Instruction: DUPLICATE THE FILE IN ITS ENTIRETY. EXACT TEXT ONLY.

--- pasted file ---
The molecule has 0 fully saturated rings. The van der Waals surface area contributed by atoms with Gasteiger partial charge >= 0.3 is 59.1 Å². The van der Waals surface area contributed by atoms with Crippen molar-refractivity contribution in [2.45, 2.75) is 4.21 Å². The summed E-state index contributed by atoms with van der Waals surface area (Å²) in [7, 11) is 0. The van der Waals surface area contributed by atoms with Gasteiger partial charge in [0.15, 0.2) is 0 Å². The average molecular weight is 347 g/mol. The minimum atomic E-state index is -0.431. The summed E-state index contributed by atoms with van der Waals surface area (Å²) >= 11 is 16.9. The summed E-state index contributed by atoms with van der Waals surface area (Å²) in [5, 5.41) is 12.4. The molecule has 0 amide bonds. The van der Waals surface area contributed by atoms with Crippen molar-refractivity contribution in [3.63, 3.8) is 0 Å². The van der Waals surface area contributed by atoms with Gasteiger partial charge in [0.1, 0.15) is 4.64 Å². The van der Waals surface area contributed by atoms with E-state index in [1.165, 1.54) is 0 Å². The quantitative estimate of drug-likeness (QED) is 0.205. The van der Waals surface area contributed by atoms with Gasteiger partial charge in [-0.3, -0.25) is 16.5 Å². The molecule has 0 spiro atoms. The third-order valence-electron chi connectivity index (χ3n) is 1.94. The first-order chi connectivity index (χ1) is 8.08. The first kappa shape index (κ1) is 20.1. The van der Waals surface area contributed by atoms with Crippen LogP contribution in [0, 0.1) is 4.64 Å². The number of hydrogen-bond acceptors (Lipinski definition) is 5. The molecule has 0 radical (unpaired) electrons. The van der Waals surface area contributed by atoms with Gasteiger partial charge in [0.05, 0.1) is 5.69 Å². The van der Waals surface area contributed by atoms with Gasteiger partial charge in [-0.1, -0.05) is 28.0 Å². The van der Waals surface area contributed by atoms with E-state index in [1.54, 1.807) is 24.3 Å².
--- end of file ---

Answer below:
The molecule has 0 fully saturated rings. The van der Waals surface area contributed by atoms with Gasteiger partial charge >= 0.3 is 59.1 Å². The van der Waals surface area contributed by atoms with Crippen molar-refractivity contribution in [2.45, 2.75) is 4.21 Å². The summed E-state index contributed by atoms with van der Waals surface area (Å²) in [7, 11) is 0. The van der Waals surface area contributed by atoms with Gasteiger partial charge in [0.15, 0.2) is 0 Å². The average molecular weight is 347 g/mol. The minimum atomic E-state index is -0.431. The summed E-state index contributed by atoms with van der Waals surface area (Å²) >= 11 is 16.9. The summed E-state index contributed by atoms with van der Waals surface area (Å²) in [5, 5.41) is 12.4. The molecule has 0 amide bonds. The van der Waals surface area contributed by atoms with Crippen molar-refractivity contribution in [3.63, 3.8) is 0 Å². The van der Waals surface area contributed by atoms with Gasteiger partial charge in [0.1, 0.15) is 4.64 Å². The van der Waals surface area contributed by atoms with E-state index in [1.165, 1.54) is 0 Å². The quantitative estimate of drug-likeness (QED) is 0.205. The van der Waals surface area contributed by atoms with Gasteiger partial charge in [-0.3, -0.25) is 16.5 Å². The molecule has 0 spiro atoms. The third-order valence-electron chi connectivity index (χ3n) is 1.94. The first-order chi connectivity index (χ1) is 8.08. The first kappa shape index (κ1) is 20.1. The van der Waals surface area contributed by atoms with Crippen LogP contribution in [0, 0.1) is 4.64 Å². The number of hydrogen-bond acceptors (Lipinski definition) is 5. The molecule has 0 radical (unpaired) electrons. The van der Waals surface area contributed by atoms with Gasteiger partial charge in [0.05, 0.1) is 5.69 Å². The van der Waals surface area contributed by atoms with Gasteiger partial charge in [-0.1, -0.05) is 28.0 Å². The van der Waals surface area contributed by atoms with E-state index in [1.54, 1.807) is 24.3 Å².